Institutional Legacy of State Corporatism in Deindustrial East Asian Labour Markets

Friday, 3 July 2015: 4:00 PM-5:30 PM
CLM.3.07 (Clement House)
Sophia Seung-yoon Lee, Ewha Womans University, Seoul, South Korea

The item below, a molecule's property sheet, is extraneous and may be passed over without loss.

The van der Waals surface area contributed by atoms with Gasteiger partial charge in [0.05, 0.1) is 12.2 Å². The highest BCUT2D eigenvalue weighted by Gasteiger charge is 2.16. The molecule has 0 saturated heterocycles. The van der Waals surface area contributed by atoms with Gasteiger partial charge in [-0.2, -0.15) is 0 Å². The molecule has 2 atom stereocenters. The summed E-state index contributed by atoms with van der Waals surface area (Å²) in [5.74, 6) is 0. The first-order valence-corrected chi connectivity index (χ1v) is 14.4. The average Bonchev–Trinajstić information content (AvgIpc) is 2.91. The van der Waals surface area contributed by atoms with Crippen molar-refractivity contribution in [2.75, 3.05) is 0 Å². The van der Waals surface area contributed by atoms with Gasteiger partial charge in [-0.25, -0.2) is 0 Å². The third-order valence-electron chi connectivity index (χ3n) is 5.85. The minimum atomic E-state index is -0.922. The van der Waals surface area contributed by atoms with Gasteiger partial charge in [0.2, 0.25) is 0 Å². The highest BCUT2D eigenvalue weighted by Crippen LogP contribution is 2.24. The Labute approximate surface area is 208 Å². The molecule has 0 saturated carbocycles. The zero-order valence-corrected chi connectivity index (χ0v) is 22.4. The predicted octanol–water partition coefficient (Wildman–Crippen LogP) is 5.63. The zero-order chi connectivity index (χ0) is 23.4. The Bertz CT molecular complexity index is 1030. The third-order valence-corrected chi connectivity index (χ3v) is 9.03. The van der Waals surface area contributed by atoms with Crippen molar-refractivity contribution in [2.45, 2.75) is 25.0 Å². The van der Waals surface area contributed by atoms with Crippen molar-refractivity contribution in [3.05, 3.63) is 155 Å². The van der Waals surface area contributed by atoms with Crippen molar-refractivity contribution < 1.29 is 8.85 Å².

The process of de-industrialization has created a new economic environment for Japan, South Korea and Taiwan different from their glorious period of economic development. While the structural changes in the labour market took place rather rapidly, accompanying institutional change has been more gradual. Each country has been adjusting to the new labour market challenges whilst maintaining some core institutional arrangements creating different labour market risks. Both Korea and Japan experienced a sharp increase of atypical workers in de-industrial period. Taiwan, however, suggests that such a high share of atypical workers in the workforce is not a norm for all advanced East Asian economies. This paper investigates on how institutional legacy of state corporatism matters in explaining two aspects that have differed in these three East Asian economies: i) the rapid increase in the number of atypical workers; and ii) the gendered character of atypical employment, i.e. the disproportionate concentration of women in atypical employment. In this paper, I test my argument using comparative historical analysis of welfare production regimes in the three countries between the industrial period (1940s to 1980s) and their de-industrialization period (1990s -). This paper suggests that the historical background in East Asian countries and institutional arrangements of state corporatism have major implications in understanding the difference among CMEs: group-based coordination (keiretsu and chaebol) which differs from industry-based coordination (as in European nations of CMEs), firm-specific skills (as in Japan and Korea) which is not identical with the industry-specific firm-specific skill mix (as in Germany).